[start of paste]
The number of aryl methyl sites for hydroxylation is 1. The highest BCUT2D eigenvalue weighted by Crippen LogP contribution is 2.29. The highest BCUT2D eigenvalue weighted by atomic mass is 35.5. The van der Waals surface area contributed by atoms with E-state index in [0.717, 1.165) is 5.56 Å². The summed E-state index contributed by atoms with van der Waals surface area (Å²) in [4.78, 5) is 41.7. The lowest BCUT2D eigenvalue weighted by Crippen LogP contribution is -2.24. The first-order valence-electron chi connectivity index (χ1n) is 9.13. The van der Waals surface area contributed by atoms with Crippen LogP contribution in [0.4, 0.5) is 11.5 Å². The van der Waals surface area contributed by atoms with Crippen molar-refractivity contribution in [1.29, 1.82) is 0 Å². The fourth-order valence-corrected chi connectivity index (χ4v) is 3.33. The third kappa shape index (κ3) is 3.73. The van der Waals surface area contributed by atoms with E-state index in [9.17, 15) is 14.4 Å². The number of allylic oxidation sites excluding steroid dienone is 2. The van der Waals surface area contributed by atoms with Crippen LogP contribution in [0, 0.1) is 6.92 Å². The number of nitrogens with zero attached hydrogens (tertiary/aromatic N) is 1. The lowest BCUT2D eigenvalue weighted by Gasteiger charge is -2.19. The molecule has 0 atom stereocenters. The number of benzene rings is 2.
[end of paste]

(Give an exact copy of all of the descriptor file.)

The number of aryl methyl sites for hydroxylation is 1. The highest BCUT2D eigenvalue weighted by Crippen LogP contribution is 2.29. The highest BCUT2D eigenvalue weighted by atomic mass is 35.5. The van der Waals surface area contributed by atoms with E-state index in [0.717, 1.165) is 5.56 Å². The summed E-state index contributed by atoms with van der Waals surface area (Å²) in [4.78, 5) is 41.7. The lowest BCUT2D eigenvalue weighted by Crippen LogP contribution is -2.24. The first-order valence-electron chi connectivity index (χ1n) is 9.13. The van der Waals surface area contributed by atoms with Crippen LogP contribution in [0.4, 0.5) is 11.5 Å². The van der Waals surface area contributed by atoms with Crippen molar-refractivity contribution in [1.29, 1.82) is 0 Å². The fourth-order valence-corrected chi connectivity index (χ4v) is 3.33. The third kappa shape index (κ3) is 3.73. The van der Waals surface area contributed by atoms with E-state index in [9.17, 15) is 14.4 Å². The number of allylic oxidation sites excluding steroid dienone is 2. The van der Waals surface area contributed by atoms with Crippen LogP contribution in [0, 0.1) is 6.92 Å². The number of nitrogens with zero attached hydrogens (tertiary/aromatic N) is 1. The lowest BCUT2D eigenvalue weighted by Gasteiger charge is -2.19. The molecule has 0 atom stereocenters. The number of benzene rings is 2.